This course is an introduction to the elementary concepts and techniques of painting. These include color theory, pictorial plane, surface and imagery inter-relationships, surface preparation, palette works and others. It will focus on three primary areas: material applied, techniques of application and variety of surfaces. The course projects enhance observation skills and provide an opportunity to acquire confidence in the medium through freedom of experimentation with diverse media. Students are expected to gain a basic understanding of formal pictorial elements as well as conceptual aspects of painting.
Lens Based Media: Video & Photography for Beginners | Semester 2
Course Code: FDY-111 | Contact Time: 6 Hours per week | Credits: 3 | Studio
Through an introduction to the elements of digital media, students are grounded in the basic functions of photographic equipment and the principles of recording light. They are given a broad interdisciplinary understanding of concepts related to imaging, sound, video and interactivity. Lectures and discussions survey the history of artists using digital media. At the end of the course the students are expected to have confidence in handling a photographic shoot and creating videos with the simultaneous and complex goals of creative freedom and technical expertise.
Fibre and Surface Studies | Semester 2
Course Code: FDY-113 | Contact Time: 6 hours per week | Credits: 3 | Studio
The aim of this course is to build upon knowledge of two-dimensional surfaces from within the sensibility of fiber and the broad notion of textile. This approach is expected to push boundaries and is primarily concerned with the application of two-dimensional elements for gaining creative and visual starting points. The course builds the students’ foundation of developing textures and surfaces, using a variety of materials through an amalgamation of paper, found materials, textile, fiber and metal to create two-dimensional surfaces.
3D Construction: Through Draping and Pattern | Semester 2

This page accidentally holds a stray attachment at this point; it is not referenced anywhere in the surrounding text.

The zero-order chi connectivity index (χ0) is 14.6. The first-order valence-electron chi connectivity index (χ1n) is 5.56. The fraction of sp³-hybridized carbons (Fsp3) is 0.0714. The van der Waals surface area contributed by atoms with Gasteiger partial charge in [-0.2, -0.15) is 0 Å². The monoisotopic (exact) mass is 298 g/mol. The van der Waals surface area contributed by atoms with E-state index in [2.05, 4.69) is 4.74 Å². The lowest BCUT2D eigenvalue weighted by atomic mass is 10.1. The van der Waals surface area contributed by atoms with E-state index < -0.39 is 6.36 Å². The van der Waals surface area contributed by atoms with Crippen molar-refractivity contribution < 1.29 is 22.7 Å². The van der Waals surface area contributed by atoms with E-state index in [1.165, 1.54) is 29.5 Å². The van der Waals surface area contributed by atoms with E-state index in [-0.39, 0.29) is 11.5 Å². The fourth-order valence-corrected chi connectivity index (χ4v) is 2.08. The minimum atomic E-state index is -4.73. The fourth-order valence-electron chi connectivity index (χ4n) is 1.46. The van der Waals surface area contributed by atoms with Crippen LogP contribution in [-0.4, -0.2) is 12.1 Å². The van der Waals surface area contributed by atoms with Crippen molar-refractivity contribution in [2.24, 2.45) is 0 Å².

Course Code: FDY-112 | Contact Time: 6 Hours per week | Credits: 3 | Studio
This course develops students’ prior knowledge of three-dimensional designs by focusing on techniques and processes of construction used in fashion, accessory design and other sculptural fields. Students learn how to convert 2D materials into 3D forms through an introduction to fundamental garment manufacture and production. Pattern-making and draping techniques are covered with a focus on the structure, forms and contours of the body as well as other objects in three-dimension. This
fusion enables students to develop a thorough understanding of material behavior and construction.
Prototyping: Concept to Form
Course Code: FDY-120 | Contact Time: 6 Hours per week | Credits: 3 | Studio
This course focuses on developing students’ abilities to take a thought from being just an intangible idea
all the way to a tangible physicality. Through working with ideation exercises as well as material processes, this course gives students a broad-based understanding of form by experimenting with a wide variety of techniques, creating an intersection between the fine arts, jewellery and other design-centric fields. The emphasis is on the process of conceptualization and then bringing the planned form to fruition using relevant material processes.
Illustration and Drawing Production | Semester 2
Course Code: FDY-114 | Contact Time: 6 Hours per week | Credits: 3 | Studio
This course is pertinent to a number of post-foundation disciplines. It focuses on developing direct observational skills and hand to eye coordination for students through a number of experimental approaches to tools, strategies and concepts of drawing and illustration. Students are also familiarized with contrasting sustained and ephemeral modes of engagement. Particular attention is given to gesture, mark making, referencing and transformation through abstractive, expressive or other means. In this way, the seeming gap between formal and conceptual notions of drawing and illustration is bridged.